Link Building Strategies: Product Reviews

20 May

This is the first part of a brand new series, which will be featuring specific link building strategies every once in a while. Every ‘Link Building Strategies‘ post will explain what the benefits of the featured strategy are and it will give tips on when and how to use this tactic. This first part will discuss Product Reviews.

If you’re planning on launching a new product (or just want some exposure for an existing one) and know where to look in “your” blogosphere, the product review can be a great way to get targeted traffic, positive brand exposure and good links. Just sending out (or offering to ship) one of your products might help you to obtain great links. Can you think of something better than an authority blogger explaining to his audience what your product is and why it’s great, together with providing a deep link to the product itself? Neither can I, but getting one is harder than it sounds.

Step 1: Make great products
It’s impossible to get nothing but positive reviews while your product is crap and still look sincere. It all starts with a great product. If your products are of bad, mediocre or ‘just ok’ quality, actively pursuing product reviews probably isn’t the best choice for you.

Step 2: Participate online
Online participation is a must, whether you do this yourself, have a web savvy co-worker or have an online marketing agency that handles this on your behalf. Contacting people in your industry out of the blue with an email that contains information about your product will be perceived as spam in probably eight out of ten occasions. If you already know the people you want to send your product to, you’ll have a lot more chance of being successful.

Do you think that Glen Alsopp would have been able to get industry bloggers to talk about his Online Reputation Management eBook (which is an excellent read btw! Buy it before the price goes up!) if he didn’t participate online? It not only saves you time if you know who the top bloggers in your industry are and if you know where and how to contact them, but it also increases your chances of getting some great coverage.

Step 3: Pitch your product
A good pitch doesn’t look like a pitch. If you want to control the way that your review should look like or where the links should point to, you can better use a PPP-like review service. If you want great links, a natural and unique piece of coverage and honest feedback, make it look like you’re doing something for the person you’ve contacted. He or she will be more than likely to help you out as well.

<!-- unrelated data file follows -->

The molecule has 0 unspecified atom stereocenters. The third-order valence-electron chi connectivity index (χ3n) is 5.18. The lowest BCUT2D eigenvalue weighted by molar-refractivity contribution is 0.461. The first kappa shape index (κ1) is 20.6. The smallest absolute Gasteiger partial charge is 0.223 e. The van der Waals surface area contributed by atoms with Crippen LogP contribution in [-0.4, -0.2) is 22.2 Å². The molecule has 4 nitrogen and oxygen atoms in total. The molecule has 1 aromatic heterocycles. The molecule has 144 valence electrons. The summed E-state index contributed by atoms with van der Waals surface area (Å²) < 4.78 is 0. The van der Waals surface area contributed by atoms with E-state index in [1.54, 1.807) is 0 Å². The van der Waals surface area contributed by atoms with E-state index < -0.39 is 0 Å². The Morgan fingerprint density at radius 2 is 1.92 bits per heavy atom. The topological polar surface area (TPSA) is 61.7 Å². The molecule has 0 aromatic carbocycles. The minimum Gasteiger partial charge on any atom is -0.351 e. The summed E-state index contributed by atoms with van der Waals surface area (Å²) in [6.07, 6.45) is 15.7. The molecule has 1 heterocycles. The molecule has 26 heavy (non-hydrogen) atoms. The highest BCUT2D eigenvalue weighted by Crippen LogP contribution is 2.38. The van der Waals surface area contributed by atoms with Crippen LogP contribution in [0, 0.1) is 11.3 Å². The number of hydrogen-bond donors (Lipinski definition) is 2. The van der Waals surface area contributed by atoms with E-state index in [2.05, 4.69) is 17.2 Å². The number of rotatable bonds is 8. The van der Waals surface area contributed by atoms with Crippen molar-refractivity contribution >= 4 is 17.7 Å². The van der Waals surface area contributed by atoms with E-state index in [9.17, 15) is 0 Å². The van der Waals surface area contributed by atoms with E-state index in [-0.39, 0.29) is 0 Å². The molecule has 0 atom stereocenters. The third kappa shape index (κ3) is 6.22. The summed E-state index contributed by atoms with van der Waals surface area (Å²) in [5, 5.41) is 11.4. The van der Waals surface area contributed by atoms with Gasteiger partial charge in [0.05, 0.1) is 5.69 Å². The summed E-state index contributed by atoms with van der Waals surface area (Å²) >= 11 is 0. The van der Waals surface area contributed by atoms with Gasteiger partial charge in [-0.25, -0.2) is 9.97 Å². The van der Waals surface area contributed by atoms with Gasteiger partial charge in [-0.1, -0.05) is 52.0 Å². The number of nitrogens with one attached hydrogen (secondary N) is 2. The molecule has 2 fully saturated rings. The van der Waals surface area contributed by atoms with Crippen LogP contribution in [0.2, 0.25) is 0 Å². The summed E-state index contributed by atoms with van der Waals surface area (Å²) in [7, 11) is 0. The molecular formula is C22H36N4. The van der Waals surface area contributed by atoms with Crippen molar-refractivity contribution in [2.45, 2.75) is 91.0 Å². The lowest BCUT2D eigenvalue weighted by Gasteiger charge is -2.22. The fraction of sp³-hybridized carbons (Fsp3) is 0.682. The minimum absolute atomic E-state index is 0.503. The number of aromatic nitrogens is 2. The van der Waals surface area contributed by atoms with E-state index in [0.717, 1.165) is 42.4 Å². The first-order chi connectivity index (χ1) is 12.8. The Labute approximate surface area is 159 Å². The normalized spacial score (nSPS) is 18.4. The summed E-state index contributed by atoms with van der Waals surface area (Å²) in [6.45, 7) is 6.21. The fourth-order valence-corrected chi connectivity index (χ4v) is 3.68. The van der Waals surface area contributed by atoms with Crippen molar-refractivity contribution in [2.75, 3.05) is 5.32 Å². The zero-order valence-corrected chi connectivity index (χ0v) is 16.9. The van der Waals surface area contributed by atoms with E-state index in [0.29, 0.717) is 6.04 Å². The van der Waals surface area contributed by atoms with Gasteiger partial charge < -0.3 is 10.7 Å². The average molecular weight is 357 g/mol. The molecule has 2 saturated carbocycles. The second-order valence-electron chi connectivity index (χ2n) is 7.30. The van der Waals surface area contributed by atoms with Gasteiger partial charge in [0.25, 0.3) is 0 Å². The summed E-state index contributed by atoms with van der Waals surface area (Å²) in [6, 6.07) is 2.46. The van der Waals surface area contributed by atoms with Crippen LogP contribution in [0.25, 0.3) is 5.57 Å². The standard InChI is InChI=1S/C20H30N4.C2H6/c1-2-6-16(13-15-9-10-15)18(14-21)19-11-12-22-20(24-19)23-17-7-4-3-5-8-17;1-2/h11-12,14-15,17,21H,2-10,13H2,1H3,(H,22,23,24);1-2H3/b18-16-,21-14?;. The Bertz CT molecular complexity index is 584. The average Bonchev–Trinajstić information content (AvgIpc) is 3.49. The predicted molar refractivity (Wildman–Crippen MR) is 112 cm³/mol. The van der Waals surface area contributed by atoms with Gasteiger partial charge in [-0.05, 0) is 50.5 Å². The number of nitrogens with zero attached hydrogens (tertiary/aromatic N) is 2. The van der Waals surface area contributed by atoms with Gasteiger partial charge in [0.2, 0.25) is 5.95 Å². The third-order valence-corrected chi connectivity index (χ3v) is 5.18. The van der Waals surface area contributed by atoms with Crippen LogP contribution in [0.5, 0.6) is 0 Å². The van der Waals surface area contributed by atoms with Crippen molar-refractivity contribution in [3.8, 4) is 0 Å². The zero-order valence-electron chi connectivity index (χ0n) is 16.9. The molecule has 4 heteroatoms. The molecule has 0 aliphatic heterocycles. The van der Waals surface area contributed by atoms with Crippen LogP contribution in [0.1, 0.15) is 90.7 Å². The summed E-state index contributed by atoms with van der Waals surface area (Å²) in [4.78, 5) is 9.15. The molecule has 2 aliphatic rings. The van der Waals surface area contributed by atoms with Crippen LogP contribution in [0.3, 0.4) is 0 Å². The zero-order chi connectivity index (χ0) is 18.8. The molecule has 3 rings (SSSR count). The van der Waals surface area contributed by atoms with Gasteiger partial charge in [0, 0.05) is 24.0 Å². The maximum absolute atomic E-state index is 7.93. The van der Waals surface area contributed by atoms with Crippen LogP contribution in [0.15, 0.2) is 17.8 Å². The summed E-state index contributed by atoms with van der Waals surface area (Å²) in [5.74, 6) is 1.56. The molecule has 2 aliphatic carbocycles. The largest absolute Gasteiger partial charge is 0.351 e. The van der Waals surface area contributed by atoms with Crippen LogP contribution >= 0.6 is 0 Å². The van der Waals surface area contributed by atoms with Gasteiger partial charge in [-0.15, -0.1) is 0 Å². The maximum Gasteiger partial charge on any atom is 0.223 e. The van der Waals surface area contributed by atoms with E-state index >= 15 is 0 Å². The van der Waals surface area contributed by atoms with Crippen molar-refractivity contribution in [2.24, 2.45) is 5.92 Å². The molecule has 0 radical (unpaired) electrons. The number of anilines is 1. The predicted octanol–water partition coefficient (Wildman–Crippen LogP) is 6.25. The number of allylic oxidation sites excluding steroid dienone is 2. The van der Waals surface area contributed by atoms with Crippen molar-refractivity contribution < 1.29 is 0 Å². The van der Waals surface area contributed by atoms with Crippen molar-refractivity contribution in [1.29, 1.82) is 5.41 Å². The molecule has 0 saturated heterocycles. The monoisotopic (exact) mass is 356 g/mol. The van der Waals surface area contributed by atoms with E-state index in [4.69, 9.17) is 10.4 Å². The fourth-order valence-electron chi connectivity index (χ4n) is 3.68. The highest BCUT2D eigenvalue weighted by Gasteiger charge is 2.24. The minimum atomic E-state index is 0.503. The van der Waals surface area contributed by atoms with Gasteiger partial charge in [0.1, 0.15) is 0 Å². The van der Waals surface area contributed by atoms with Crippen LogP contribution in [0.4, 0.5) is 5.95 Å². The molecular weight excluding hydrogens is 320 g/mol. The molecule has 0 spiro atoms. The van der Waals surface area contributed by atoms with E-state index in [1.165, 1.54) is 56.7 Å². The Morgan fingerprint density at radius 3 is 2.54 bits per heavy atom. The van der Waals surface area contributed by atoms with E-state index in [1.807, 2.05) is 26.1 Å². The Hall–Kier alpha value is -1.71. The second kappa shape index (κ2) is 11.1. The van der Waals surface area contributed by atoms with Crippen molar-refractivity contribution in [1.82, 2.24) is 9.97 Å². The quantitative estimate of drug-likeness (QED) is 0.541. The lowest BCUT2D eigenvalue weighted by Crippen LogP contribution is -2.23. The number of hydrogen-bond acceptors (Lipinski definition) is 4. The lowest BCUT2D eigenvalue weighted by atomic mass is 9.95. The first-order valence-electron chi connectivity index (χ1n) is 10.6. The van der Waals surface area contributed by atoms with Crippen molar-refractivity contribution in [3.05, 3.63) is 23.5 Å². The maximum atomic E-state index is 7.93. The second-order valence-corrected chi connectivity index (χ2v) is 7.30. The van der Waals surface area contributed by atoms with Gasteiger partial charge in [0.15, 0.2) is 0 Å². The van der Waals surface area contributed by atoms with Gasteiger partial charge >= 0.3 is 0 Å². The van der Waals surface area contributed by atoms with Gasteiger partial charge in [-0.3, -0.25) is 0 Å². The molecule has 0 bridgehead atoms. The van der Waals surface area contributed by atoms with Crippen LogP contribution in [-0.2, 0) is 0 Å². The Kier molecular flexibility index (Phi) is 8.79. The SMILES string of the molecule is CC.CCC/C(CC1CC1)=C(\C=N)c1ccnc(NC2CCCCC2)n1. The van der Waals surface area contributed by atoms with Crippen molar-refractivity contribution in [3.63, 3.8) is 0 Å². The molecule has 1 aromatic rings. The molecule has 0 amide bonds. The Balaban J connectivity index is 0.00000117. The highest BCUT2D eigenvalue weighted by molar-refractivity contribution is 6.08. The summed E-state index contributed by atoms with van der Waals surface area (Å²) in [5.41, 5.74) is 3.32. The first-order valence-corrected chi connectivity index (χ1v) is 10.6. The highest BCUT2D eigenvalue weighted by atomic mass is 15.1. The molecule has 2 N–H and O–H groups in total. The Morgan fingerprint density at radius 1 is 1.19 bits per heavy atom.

To get back to Glen’s book; he contacted me about his ebook and without asking me to write about it, let alone that he mentioned where I should link to or what the post should look like. And yet he still ended up with positive feedback (did I already mention that his book is a great read?) and in content links (with the right anchor text). Not because he told me to, but because his product rocks (step 1), because I knew him before he contacted me about his book (step 2) and because he contacted me the right way (step 3).

Step 4: Follow up
There’s nothing more rewarding for a blogger than seeing that his or her words have had effect. If you’re able to show that you’ve used the feedback that the bloggers that covered your product provided, these bloggers will probably be of great help the next time as well. Also, sending out an update or just a thank you note can help you expanding your network with loyal contacts.

Main goal: Building awareness, traffic
Effectiveness: 4/5
Which markets: Business to Consumer (and sometimes B2B)
When to use: When your products rock
When not to use: When your products suck
Possible Dangers: Backfire (remember this one?)
Biggest benefits: In content deep links, targeted traffic, customer feedback

5 Responses to “Link Building Strategies: Product Reviews”

  1. Glen Allsopp May 20, 2008 at 4:02 pm #

    Cheers for the link wiep :)

  2. Heini van Bergen May 20, 2008 at 5:41 pm #

    Hi Wiep,

    Great article, I’m already looking forward to the other parts.

    Maybe something to think about, but wouldn’t negative publicity work better just for the sake of link building? After all, examples of bad products, service, etc… would have more exposure then the next success story. However, if we take a look at the conversion rate I’d absolutely favor positive reviews. ;-)

  3. Wiep May 20, 2008 at 6:19 pm #

    @Glen; And that’s step 4 ;)

    @Heini; From a link building perspective, having bad products will probably help to get more coverage indeed. Bad news travels faster :)

  4. jamie thompson May 28, 2008 at 1:38 am #

    Great article, Heini brings up an interesting point also. Is there anyone attempting to get negative publicity for a site on purpose for this reason and would this have much of a long term effect? Im thinking the result would be a number one listing for “dodgy widgets” or something else thats not going to help with sales, your thoughts?

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